ICT and energy efficiency: the two sides of the equation

Ilsa Godlovitch
Director Brussels

The use of ICT shows considerable promise as a means to support energy efficiency in other sectors, including three sectors which are responsible for a substantial portion of Greenhouse Gas emissions worldwide, transport, buildings and energy. On the other hand, ICT can also be a source of emissions. We consider both sides of the equation in this brief article.

In a study conducted by WIK-Consult for Stokab in 2020,[i] the municipal network of the City of Stockholm, we found that fibre infrastructure was being used in Stockholm in a range of innovative ways to reduce pollution and limit green-house-gas emissions.

For example, by introducing Smart Waste Handling, which involves using sensors to identify different types of waste and facilitate their separation, underground transportation and recycling, the City was able to reduce traffic from waste vehicles by 90% with an accompanying reduction in CO2 emissions, noise and pollution. Buses also experienced 25% faster driving times in a trial of dynamic traffic light controls, which gave public transport priority over other more potentially more polluting forms of private transportation. ICT (including video capture and analysis of licence plates) has also played a critical role in the introduction of “congestion charging” and “diesel ban” schemes which have been established in a number of cities, and is central to the introduction of “transport as a service” as well as “connected automotive mobility” which is expected to increase the efficiency of freight transport.

Fibre-connected sensors can also be used to optimise energy use in buildings, by controlling the use of heating, lighting and air conditioning to precisely reflect ambient conditions. Sisab, which is responsible for maintaining Stockholm’s schools, was able to save 35% of energy, saving 18,500 tons of CO2 and 4 million Euros per year between 2012 and 2019, through using “smart building” solutions, supported by fibre. Buildings are responsible for around 40% of all energy consumption in the EU as well as 36% of CO2 emissions,[ii] so the opportunities for energy (as well as cost) saving could be significant.

Digitalisation also offers significant promise in increasing the efficiency of energy generation and distribution. For example, as discussed in a 2019 study by WIK for the Danish Energy Agency,[iii] ICT can be used by grid operators to monitor processes in the grid and boost the efficiency of energy transmission. This is crucial in a system with a high feed-in from intermittent energy sources such as wind and photovoltaic generation and will become increasingly important as demand for electricity increases as a result of the growing use of electric vehicles and heat pumps. Meanwhile, on the demand side, smart meters offer the potential for time or load dependent tariffs and provide consumers with real-time information on their energy consumption, supporting consumers in making energy-efficient choices.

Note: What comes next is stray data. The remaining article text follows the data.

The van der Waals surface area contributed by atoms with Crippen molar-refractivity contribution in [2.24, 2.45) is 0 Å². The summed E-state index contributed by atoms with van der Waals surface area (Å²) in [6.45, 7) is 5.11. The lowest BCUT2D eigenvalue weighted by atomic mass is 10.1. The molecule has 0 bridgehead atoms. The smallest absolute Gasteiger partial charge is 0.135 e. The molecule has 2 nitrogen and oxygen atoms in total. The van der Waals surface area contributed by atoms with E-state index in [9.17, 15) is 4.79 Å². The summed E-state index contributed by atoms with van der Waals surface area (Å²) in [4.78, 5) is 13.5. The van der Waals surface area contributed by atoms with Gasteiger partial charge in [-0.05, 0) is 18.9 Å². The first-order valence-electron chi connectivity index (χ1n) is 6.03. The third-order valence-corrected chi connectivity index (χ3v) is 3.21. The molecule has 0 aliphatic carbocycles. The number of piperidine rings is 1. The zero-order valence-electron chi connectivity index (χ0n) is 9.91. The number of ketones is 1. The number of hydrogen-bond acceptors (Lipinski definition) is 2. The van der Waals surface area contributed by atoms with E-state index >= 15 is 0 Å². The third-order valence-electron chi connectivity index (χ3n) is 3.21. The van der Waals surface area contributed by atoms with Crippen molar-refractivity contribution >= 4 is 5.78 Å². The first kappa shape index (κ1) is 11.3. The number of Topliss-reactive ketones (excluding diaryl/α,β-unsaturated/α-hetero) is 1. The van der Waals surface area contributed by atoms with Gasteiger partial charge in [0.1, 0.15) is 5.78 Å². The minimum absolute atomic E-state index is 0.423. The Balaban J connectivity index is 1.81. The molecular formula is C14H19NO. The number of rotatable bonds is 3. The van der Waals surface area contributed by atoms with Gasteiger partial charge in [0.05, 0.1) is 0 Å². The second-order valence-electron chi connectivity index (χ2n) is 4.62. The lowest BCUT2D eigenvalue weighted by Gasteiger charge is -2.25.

Recognising these contributions, the European Commission highlighted in the 2019 European Green Deal, that the Information and communication technologies (ICT) sector is a key enabler to achieve Europe’s sustainability goals in many different sectors. However, the EC also emphasizes that the digital sector itself should be sustainable at its heart,[iv] and provides an objective that digital infrastructures should achieve climate neutrality.

Looking at the ICT sector itself, the largest proportion of Greenhouse Gas emissions stems from end-user devices. Trends are towards devices and delivery methods which are more energy intensive. For example, higher energy use (and thereby emissions) is associated with larger screens, while streaming is more energy intensive than the content delivery mechanism, which it is increasingly replacing – traditional broadcasting. However, at the same time, with incentives from legislative and soft law measures including the Ecodesign Directive and voluntary Codes of conduct covering broadband equipment and data centres, the ICT sector is taking steps to improve the energy efficiency of devices and data centres. Electronic communications operators have also been active in improving energy efficiency, with many adopting “net zero” targets between 2030-2040.

The balance between increased demand for energy within the ICT sector and steps towards energy efficiency will ultimately determine whether the ICT sector can maintain its energy consumption within the current footprint. In any event, it stands to play a significant role in supporting the energy as well as digital transformation in a range of other sectors.

[i] Godlovitch et al (2020) Neutral Fibre and the European Green Deal.
[ii] See EC (2019). Energy performance of buildings.
[iii] Godlovitch et al (2019) Analysis of the Danish Telecommunication Market in 2030.
[iv] 2019 European Green Deal.

E-mail: i.godlovitch@wik.org

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